But nobody seems willing to accept the answers to those questions, which are, very clearly, “no.”
Consider the big Associated Press report suggesting that Mrs. Clinton’s meetings with foundation donors while secretary of state indicate “her possible ethics challenges if elected president.” Given the tone of the report, you might have expected to read about meetings with, say, brutal foreign dictators or corporate fat cats facing indictment, followed by questionable actions on their behalf.
But the prime example The A.P. actually offered was of Mrs. Clinton meeting with Muhammad Yunus, a winner of the Nobel Peace Prize who also happens to be a longtime personal friend. If that was the best the investigation could come up with, there was nothing there.
So I would urge journalists to ask whether they are reporting facts or simply engaging in innuendo, and urge the public to read with a critical eye. If reports about a candidate talk about how something “raises questions,” creates “shadows,” or anything similar, be aware that these are all too often weasel words used to create the impression of wrongdoing out of thin air.
And here’s a pro tip: the best ways to judge a candidate’s character are to look at what he or she has actually done, and what policies he or she is proposing. Mr. Trump’s record of bilking students, stiffing contractors and more is a good indicator of how he’d act as president; Mrs. Clinton’s speaking style and body language aren’t. George W. Bush’s policy lies gave me a much better handle on who he was than all the up-close-and-personal reporting of 2000, and the contrast between Mr. Trump’s policy incoherence and Mrs. Clinton’s carefulness speaks volumes today.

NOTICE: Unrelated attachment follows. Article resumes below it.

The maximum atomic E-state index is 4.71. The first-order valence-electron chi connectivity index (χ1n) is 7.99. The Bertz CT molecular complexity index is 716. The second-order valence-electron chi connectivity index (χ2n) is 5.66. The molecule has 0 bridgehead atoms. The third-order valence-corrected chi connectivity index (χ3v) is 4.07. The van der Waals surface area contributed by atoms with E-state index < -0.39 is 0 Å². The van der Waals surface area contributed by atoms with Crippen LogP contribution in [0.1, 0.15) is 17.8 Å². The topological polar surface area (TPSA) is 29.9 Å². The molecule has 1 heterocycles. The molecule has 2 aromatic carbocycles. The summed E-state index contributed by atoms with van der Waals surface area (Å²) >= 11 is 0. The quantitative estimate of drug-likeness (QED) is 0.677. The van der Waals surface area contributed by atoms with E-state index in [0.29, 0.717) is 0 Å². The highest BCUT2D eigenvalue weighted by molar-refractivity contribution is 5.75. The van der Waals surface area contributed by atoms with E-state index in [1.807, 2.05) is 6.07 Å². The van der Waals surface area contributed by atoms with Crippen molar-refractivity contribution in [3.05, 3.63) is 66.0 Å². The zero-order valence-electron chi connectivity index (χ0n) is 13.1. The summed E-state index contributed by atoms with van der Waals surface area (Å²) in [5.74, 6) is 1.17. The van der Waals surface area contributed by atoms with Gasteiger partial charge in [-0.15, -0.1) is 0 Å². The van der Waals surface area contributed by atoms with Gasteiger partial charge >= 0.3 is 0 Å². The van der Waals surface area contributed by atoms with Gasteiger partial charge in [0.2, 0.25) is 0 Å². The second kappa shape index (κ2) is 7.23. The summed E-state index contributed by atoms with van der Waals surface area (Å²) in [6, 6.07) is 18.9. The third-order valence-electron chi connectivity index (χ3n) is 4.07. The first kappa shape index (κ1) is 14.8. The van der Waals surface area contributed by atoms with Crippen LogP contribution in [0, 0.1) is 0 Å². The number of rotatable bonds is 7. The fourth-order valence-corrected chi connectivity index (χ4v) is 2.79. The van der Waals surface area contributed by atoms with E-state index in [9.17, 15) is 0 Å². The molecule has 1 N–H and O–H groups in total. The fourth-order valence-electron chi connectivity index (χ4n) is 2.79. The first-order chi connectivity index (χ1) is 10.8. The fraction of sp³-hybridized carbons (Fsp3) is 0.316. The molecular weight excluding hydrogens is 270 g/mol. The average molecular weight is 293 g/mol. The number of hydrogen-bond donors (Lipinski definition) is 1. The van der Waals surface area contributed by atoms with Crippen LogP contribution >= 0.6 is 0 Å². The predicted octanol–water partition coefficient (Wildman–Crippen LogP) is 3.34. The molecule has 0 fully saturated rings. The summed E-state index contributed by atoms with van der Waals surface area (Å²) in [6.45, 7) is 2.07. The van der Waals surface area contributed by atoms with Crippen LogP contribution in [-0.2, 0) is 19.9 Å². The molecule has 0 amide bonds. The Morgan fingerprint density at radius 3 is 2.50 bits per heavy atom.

In other words, focus on the facts. America and the world can’t afford another election tipped by innuendo.
Do you think my card will ever be charged the $10,000 — or that Reid Hoffman’s the $5 million — we pledged to veterans’ groups if Trump releases his taxes? Something he promised in 2014 he “absolutely” would do if he ran for President. Click here to join the fun. Because really, what’s Trump trying to hide? That he’s not remotely as rich as he claims? That he and Melania pay less tax than you do? That he and Melania give less to charity than Bill and Hillary? That he’s in bed with the Russians?
The market doesn’t seem cheap these days, but I bought some more GEC at $4.64 yesterday — albeit only with money I can truly afford to lose.
*Even in “safe” states it matters: we need the widest possible majority to show the world — and conspiracy theorists — she won by a mile.
Quote of the Day
Many [managing agents of New York cooperative apartment buildings] promote arbitration and mediation. This would prevent cases like the recent one in which $130,000 in legal fees were exhausted to decide who should pay for window bars costing $924.~The New York Times, October, 1995